"The biggest problem is financing," Mr. Sakka said. "People are eager to rebuild, but they don´t have any funds, and we can´t work through the ministries to distribute them." Restrictions on trade with Gaza also limit access to building materials such as concrete, steel and glass, Mr. Sakka said.
The crossings between Gaza and Israel and Gaza and Egypt have been closed to imports of all but the most basic necessities since Hamas took over the teeming enclave in 2007. Intensive Israeli bombing along the Egyptian border has largely shut down a tunnel network used to circumvent the blockade.
To bolster the cease-fire, the United States and its European allies have pledged to help stem arms smuggling. Israeli Foreign Minister Tzipi Livni went to Brussels on Wednesday to finalize a deal with the European Union for forces, ships and technology to back up this effort, the Associated Press reported.
Meanwhile, in the Palestinian refugee camp of Jabalya, within sight of Israel´s lush western farmland, refugees are returning to find homes flattened and fields ravaged by Israeli tanks and bulldozers. The decaying carcasses of sheep and smashed chickens litter the landscape and the smell of death hangs in the air.
"This attack was different," said Moufid Abu Eida, 45, whose family owned four concrete plants in Jabalya before the war. "This time, they destroyed everything - people, plants, even stones." Mr. Eida said the Israeli air force leveled the family's factories and homes and estimated a total of $3 million in damages.
Israeli officials counter that they attacked sites to destroy Hamas' ability to target Israeli civilians with rockets - the reason they started the offensive, they say. But the most comprehensive damage to Palestinian civilian structures occurred in areas close to the borders with Israel and Egypt, where residents say there were no Hamas fighters. Mr. Eida, who said that his supports Fatah, swore that no Hamas militants were near his home in an open field about three miles from downtown Gaza City.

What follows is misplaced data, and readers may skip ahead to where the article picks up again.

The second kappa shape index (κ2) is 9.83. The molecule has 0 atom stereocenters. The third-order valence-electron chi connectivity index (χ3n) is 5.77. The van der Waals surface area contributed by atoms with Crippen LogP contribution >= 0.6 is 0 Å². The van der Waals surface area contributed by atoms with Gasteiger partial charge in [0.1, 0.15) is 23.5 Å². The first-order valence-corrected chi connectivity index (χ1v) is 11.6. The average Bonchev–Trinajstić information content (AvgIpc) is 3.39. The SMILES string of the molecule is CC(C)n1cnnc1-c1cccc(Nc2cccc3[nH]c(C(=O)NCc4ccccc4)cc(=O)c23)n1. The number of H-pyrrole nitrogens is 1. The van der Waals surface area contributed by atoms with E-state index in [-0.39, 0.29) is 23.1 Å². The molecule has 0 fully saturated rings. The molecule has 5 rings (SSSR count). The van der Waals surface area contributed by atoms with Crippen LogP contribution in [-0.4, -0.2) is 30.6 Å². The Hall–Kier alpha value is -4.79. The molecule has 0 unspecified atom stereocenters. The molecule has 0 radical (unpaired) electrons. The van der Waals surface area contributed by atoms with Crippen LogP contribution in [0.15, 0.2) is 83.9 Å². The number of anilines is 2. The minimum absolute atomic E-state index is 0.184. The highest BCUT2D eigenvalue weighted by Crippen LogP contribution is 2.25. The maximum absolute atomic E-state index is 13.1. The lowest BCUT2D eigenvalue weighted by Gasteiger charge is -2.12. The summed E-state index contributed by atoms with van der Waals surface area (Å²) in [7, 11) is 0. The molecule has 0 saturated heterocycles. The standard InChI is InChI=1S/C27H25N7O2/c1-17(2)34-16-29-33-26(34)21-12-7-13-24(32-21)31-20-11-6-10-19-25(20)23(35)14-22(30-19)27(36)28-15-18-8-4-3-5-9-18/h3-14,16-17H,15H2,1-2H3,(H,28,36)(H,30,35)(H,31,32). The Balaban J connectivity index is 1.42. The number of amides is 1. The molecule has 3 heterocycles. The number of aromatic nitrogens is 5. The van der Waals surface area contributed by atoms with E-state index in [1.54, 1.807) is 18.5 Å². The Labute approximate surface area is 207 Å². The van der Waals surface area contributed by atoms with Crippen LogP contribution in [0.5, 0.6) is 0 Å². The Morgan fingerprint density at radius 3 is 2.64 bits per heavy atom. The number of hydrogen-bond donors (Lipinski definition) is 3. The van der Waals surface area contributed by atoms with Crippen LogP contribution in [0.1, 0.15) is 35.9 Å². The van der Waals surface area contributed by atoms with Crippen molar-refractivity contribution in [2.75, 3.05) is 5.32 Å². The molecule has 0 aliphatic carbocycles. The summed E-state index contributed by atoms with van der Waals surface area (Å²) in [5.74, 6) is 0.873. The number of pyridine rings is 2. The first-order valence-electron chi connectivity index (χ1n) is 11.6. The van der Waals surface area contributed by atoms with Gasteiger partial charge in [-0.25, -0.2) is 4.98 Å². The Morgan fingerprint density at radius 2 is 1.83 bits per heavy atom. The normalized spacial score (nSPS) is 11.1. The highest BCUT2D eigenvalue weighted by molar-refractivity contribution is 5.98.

Within the first week of the war, Israeli bombing wiped out nearly all of Gaza´s police stations and government buildings, which Israel declared legitimate targets because of their affiliation with Hamas. The bombing also destroyed power plants and irrigation systems.
Israeli forces also hit the American International School in Gaza City and a school run by the U.N. Relief and Works Agency (UNRWA) in the northern town of Beit Lahia, where about 1,600 Gazans had sought refuge. The Israeli military said the schools were serving as launch sites for rockets, but school officials have denied the claim. U.N. authorities have demanded an investigation.
Meanwhile, Mr. Awad said he won´t return to his studies any time soon. Israeli rockets destroyed the library at the Islamic University of Gaza, where he studied industrial engineering.
"The Israelis said people were using the laboratories in the library to design weapons," Mr. Awad said, vehemently denying that was the case.